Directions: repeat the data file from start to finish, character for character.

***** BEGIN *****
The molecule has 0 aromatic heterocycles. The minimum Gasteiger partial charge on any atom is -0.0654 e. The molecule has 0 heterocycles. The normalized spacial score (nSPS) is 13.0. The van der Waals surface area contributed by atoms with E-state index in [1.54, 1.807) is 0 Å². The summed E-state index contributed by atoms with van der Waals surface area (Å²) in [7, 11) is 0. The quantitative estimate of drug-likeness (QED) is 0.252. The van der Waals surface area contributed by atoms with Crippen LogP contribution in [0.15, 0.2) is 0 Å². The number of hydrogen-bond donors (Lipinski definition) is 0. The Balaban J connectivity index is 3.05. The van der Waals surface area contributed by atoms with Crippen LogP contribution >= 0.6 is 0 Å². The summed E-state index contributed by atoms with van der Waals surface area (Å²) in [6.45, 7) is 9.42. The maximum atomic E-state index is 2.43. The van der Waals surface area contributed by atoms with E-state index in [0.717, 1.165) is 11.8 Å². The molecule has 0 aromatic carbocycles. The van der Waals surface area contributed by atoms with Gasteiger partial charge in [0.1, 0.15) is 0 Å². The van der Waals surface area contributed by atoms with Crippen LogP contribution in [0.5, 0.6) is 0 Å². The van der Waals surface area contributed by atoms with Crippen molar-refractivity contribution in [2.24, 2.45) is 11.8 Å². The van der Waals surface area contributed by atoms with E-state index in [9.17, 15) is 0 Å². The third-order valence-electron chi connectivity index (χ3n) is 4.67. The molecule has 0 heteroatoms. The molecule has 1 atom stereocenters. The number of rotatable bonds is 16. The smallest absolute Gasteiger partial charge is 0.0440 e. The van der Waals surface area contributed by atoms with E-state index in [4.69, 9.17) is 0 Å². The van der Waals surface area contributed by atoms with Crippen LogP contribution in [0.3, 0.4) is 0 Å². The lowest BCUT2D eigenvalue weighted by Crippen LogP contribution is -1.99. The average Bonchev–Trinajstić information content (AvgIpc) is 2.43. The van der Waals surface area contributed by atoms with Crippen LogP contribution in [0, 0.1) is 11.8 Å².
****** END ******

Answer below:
The molecule has 0 aromatic heterocycles. The minimum Gasteiger partial charge on any atom is -0.0654 e. The molecule has 0 heterocycles. The normalized spacial score (nSPS) is 13.0. The van der Waals surface area contributed by atoms with E-state index in [1.54, 1.807) is 0 Å². The summed E-state index contributed by atoms with van der Waals surface area (Å²) in [7, 11) is 0. The quantitative estimate of drug-likeness (QED) is 0.252. The van der Waals surface area contributed by atoms with Crippen LogP contribution in [0.15, 0.2) is 0 Å². The number of hydrogen-bond donors (Lipinski definition) is 0. The Balaban J connectivity index is 3.05. The van der Waals surface area contributed by atoms with Crippen LogP contribution >= 0.6 is 0 Å². The summed E-state index contributed by atoms with van der Waals surface area (Å²) in [6.45, 7) is 9.42. The maximum atomic E-state index is 2.43. The van der Waals surface area contributed by atoms with E-state index in [0.717, 1.165) is 11.8 Å². The molecule has 0 aromatic carbocycles. The van der Waals surface area contributed by atoms with Gasteiger partial charge in [0.1, 0.15) is 0 Å². The van der Waals surface area contributed by atoms with Crippen LogP contribution in [0.5, 0.6) is 0 Å². The van der Waals surface area contributed by atoms with Crippen molar-refractivity contribution in [2.24, 2.45) is 11.8 Å². The van der Waals surface area contributed by atoms with E-state index in [9.17, 15) is 0 Å². The third-order valence-electron chi connectivity index (χ3n) is 4.67. The molecule has 0 heteroatoms. The molecule has 1 atom stereocenters. The number of rotatable bonds is 16. The smallest absolute Gasteiger partial charge is 0.0440 e. The van der Waals surface area contributed by atoms with E-state index in [4.69, 9.17) is 0 Å². The van der Waals surface area contributed by atoms with Crippen LogP contribution in [0.3, 0.4) is 0 Å². The lowest BCUT2D eigenvalue weighted by Crippen LogP contribution is -1.99. The average Bonchev–Trinajstić information content (AvgIpc) is 2.43. The van der Waals surface area contributed by atoms with Crippen LogP contribution in [0, 0.1) is 11.8 Å².